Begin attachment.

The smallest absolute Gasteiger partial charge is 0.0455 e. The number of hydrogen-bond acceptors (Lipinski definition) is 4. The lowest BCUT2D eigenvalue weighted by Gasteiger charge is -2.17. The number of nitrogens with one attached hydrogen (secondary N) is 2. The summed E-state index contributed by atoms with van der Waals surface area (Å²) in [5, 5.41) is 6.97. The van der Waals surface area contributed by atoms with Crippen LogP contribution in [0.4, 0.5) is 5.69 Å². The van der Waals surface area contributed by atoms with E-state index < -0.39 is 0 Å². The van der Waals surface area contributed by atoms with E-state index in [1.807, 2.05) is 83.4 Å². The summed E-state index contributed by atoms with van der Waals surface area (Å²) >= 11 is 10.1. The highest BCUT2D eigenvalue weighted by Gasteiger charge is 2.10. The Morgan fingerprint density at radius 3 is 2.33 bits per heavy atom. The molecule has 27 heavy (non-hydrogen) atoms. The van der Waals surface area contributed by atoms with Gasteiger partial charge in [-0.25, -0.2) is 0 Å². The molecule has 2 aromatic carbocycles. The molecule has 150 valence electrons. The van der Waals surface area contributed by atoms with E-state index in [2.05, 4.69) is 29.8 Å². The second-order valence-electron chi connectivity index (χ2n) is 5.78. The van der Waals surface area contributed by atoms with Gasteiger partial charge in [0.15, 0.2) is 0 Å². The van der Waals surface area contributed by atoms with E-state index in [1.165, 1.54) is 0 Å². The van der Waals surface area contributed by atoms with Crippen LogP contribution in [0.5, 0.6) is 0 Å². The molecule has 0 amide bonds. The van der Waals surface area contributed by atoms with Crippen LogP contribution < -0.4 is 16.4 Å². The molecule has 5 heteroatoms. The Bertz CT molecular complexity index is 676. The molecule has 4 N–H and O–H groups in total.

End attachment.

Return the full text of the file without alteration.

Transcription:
The smallest absolute Gasteiger partial charge is 0.0455 e. The number of hydrogen-bond acceptors (Lipinski definition) is 4. The lowest BCUT2D eigenvalue weighted by Gasteiger charge is -2.17. The number of nitrogens with one attached hydrogen (secondary N) is 2. The summed E-state index contributed by atoms with van der Waals surface area (Å²) in [5, 5.41) is 6.97. The van der Waals surface area contributed by atoms with Crippen LogP contribution in [0.4, 0.5) is 5.69 Å². The van der Waals surface area contributed by atoms with E-state index < -0.39 is 0 Å². The van der Waals surface area contributed by atoms with E-state index in [1.807, 2.05) is 83.4 Å². The summed E-state index contributed by atoms with van der Waals surface area (Å²) >= 11 is 10.1. The highest BCUT2D eigenvalue weighted by Gasteiger charge is 2.10. The Morgan fingerprint density at radius 3 is 2.33 bits per heavy atom. The molecule has 27 heavy (non-hydrogen) atoms. The van der Waals surface area contributed by atoms with Gasteiger partial charge in [-0.25, -0.2) is 0 Å². The molecule has 2 aromatic carbocycles. The molecule has 150 valence electrons. The van der Waals surface area contributed by atoms with E-state index in [2.05, 4.69) is 29.8 Å². The second-order valence-electron chi connectivity index (χ2n) is 5.78. The van der Waals surface area contributed by atoms with Gasteiger partial charge in [0.15, 0.2) is 0 Å². The van der Waals surface area contributed by atoms with E-state index in [1.165, 1.54) is 0 Å². The van der Waals surface area contributed by atoms with Crippen LogP contribution in [0.5, 0.6) is 0 Å². The molecule has 0 amide bonds. The van der Waals surface area contributed by atoms with Crippen LogP contribution < -0.4 is 16.4 Å². The molecule has 5 heteroatoms. The Bertz CT molecular complexity index is 676. The molecule has 4 N–H and O–H groups in total.